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Dogs Are Friendly Because It’s In Their Genes, Study Says

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Dogs can’t help but be friendly – it’s in their nature, scientists say. Since they evolved from wolves tens of thousands of years ago, certain genes that make dogs particularly sociable have been selected by evolution.

This may be why dogs have distinctive personalities that make them like and look for human company, the BBC reports. Bridgett vonHoldt of Princeton University said, “Our finding of genetic variation in both dogs and wolves provides a possible insight into animal personality, and may even suggest similar genes may have roles in other domestic species (maybe cats even).”

Researchers studied the behavior of domestic dogs, compared to grey wolves living in captivity. They conducted a variety of tests to check on the animals’ problem-solving skills and overall friendliness.

While the wolves turned out to be as good as the dogs in solving problems, the dogs were much more gregarious. They spent more time playing with human strangers and looking at them, while the wolves remained aloof.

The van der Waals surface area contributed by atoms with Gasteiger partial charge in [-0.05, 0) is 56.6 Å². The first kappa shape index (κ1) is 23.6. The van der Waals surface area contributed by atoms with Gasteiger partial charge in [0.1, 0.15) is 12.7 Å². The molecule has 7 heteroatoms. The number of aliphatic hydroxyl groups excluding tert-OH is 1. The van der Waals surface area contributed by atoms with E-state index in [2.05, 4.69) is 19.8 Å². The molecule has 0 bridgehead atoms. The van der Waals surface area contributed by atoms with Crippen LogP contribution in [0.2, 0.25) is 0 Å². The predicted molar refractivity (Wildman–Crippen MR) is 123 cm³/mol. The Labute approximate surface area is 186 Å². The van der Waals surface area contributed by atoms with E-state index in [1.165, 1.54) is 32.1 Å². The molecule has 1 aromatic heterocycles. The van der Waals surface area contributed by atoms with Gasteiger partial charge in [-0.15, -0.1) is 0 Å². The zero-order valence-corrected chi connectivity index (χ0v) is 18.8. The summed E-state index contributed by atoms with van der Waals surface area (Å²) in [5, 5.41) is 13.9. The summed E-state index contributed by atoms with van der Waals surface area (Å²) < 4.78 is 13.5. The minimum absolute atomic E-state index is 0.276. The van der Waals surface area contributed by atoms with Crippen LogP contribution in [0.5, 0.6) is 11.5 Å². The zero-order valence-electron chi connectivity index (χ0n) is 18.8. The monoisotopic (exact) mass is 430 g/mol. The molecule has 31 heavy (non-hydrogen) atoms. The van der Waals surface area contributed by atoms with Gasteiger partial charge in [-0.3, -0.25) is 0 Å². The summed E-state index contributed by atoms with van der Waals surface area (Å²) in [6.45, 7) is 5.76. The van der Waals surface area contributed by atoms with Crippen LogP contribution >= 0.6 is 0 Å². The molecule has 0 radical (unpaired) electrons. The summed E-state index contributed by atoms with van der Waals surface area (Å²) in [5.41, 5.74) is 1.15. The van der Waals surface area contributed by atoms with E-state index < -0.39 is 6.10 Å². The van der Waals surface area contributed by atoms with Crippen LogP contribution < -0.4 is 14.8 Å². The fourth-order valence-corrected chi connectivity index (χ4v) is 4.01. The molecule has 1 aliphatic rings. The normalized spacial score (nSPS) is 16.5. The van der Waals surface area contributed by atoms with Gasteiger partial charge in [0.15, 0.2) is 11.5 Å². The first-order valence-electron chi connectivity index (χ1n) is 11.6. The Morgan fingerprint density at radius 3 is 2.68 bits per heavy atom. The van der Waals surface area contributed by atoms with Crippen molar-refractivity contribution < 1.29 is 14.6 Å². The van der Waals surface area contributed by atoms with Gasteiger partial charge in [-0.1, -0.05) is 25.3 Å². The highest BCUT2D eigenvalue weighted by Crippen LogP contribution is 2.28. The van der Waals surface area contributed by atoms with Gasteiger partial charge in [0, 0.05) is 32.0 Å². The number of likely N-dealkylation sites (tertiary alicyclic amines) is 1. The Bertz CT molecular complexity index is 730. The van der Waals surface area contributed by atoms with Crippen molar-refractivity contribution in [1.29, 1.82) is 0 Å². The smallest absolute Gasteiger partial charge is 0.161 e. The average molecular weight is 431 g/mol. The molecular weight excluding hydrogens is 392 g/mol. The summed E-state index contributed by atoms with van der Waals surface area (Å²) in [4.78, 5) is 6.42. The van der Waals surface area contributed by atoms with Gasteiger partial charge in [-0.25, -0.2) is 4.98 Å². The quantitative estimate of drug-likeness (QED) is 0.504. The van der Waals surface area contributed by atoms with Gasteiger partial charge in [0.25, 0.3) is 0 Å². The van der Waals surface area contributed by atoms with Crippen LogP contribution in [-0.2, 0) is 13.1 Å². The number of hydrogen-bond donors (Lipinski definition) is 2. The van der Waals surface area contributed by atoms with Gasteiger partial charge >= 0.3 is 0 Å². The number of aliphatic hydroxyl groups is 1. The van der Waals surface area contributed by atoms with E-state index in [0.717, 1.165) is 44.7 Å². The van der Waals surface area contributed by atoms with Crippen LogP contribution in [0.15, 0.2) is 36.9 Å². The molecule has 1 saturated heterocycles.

DNA tests found that there is an association between some specific genetic changes and behaviors like attention to strangers or following social cues. The same changes in humans are linked to a rare genetic syndrome that makes people highly sociable.

Dogs evolved from wolves between 20,000 to 40,000 years ago, beginning when wolves which were tolerant of people entered hunter camps to eat food scraps. They were eventually tamed over time, and became the dogs they are known as today, in different breeds.

These genetic changes linked to friendliness in dogs shows how their behavior might have evolved from that of wild wolves, which are known to keep to themselves and rarely interact with people at will.

VonHoldt said, “This could easily play into the story then of how these wolves leave descendants that are also ‘friendlier’ than others, setting the path for domestication.”

The study was published in the journal Science Advances.

 

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